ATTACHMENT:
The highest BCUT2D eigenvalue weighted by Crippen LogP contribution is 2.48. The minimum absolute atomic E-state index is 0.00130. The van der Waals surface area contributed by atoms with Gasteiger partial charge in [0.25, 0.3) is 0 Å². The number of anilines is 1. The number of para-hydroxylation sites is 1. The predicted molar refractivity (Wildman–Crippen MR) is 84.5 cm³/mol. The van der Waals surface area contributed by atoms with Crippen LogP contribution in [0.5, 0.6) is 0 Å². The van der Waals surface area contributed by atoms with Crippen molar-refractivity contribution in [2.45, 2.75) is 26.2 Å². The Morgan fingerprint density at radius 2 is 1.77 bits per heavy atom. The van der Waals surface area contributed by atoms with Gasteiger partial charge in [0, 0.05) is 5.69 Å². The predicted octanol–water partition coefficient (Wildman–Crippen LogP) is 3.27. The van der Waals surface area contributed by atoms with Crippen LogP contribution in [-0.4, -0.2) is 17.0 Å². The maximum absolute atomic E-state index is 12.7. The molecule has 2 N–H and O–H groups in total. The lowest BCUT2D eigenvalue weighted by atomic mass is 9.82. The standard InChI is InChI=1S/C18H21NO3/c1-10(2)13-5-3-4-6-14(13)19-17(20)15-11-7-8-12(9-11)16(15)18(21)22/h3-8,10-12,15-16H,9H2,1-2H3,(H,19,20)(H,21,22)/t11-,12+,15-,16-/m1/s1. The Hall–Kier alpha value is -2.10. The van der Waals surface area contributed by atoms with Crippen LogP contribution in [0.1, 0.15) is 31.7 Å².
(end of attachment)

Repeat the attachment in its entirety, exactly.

The highest BCUT2D eigenvalue weighted by Crippen LogP contribution is 2.48. The minimum absolute atomic E-state index is 0.00130. The van der Waals surface area contributed by atoms with Gasteiger partial charge in [0.25, 0.3) is 0 Å². The number of anilines is 1. The number of para-hydroxylation sites is 1. The predicted molar refractivity (Wildman–Crippen MR) is 84.5 cm³/mol. The van der Waals surface area contributed by atoms with Crippen LogP contribution in [0.5, 0.6) is 0 Å². The van der Waals surface area contributed by atoms with Crippen molar-refractivity contribution in [2.45, 2.75) is 26.2 Å². The Morgan fingerprint density at radius 2 is 1.77 bits per heavy atom. The van der Waals surface area contributed by atoms with Gasteiger partial charge in [0, 0.05) is 5.69 Å². The predicted octanol–water partition coefficient (Wildman–Crippen LogP) is 3.27. The van der Waals surface area contributed by atoms with Crippen LogP contribution in [-0.4, -0.2) is 17.0 Å². The maximum absolute atomic E-state index is 12.7. The molecule has 2 N–H and O–H groups in total. The lowest BCUT2D eigenvalue weighted by atomic mass is 9.82. The standard InChI is InChI=1S/C18H21NO3/c1-10(2)13-5-3-4-6-14(13)19-17(20)15-11-7-8-12(9-11)16(15)18(21)22/h3-8,10-12,15-16H,9H2,1-2H3,(H,19,20)(H,21,22)/t11-,12+,15-,16-/m1/s1. The Hall–Kier alpha value is -2.10. The van der Waals surface area contributed by atoms with Crippen LogP contribution in [0.1, 0.15) is 31.7 Å².